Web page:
(noun) The planned or unplanned process by which wealthy or affluent individuals in the middle class displace poorer individuals in traditionally working class or poor neighborhoods by purchasing property and upgrading it through renovation and modernization.

Example: In a large metropolitan city, white-collar workers move into a blue-collar neighborhood to take advantage of lower property costs and proximity to developing industries. The new residents with disposable income repaint houses, build pools, and add on garages thus driving up property values and taxes which forces older residents to move out of the neighborhood due to economic restraints.

Audio Pronunciation: (gen·tri·fi·ca·tion)

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Usage Notes:

  • Plural: gentrifications
  • Coined by Ruth Class in London: Aspects of Change (1964) in reference to the arrival of gentry–which is a historic term connoting individuals with high status and wealth–to areas of central London in the 1960s.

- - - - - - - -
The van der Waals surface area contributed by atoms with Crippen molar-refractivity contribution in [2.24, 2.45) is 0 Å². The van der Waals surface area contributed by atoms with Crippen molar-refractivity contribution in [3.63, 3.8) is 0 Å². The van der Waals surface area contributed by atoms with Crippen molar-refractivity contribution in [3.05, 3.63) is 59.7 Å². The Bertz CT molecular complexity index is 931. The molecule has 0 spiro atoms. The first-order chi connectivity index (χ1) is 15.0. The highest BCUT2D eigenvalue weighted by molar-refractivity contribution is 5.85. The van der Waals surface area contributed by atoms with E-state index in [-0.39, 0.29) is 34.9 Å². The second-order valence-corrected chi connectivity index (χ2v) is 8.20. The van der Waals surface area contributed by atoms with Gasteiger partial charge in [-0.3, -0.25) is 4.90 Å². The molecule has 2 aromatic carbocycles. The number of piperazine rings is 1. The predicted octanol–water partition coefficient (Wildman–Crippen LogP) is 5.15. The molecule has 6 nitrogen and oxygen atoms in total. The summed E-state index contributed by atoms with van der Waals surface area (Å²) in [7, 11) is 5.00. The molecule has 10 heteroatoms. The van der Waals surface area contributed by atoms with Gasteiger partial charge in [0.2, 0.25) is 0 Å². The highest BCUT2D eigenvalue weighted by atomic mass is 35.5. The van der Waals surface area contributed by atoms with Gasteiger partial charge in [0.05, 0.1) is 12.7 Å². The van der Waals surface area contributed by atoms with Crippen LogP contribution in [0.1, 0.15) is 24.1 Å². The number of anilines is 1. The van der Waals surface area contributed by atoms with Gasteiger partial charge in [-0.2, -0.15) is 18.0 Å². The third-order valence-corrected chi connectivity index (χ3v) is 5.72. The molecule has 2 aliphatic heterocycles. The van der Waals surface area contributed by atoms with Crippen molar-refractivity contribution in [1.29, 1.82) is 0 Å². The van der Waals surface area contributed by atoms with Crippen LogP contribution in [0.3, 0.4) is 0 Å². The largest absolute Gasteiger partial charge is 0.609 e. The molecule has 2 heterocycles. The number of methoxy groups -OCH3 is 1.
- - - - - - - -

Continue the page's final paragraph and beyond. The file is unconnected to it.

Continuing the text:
• Loretta Lees coined the term super-gentrification in “Super-Gentrification: The Case of Brooklyn Heights, New York City” (2003) to describe areas “that have become the focus of intense investment and conspicuous consumption by a new generation of super-rich ‘financifiers’ fed by fortunes from the global finance and corporate service industries” (Lees 2003:2487).
  • Also called urban recycling.
  • An area is (adjective) gentrified through gentrification by a (noun) gentrifier who (verb) gentrifies.

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Lees, Loretta. 2003. “Super-Gentrification: The Case of Brooklyn Heights, New York City.” Urban Studies 40(12):2487–2509.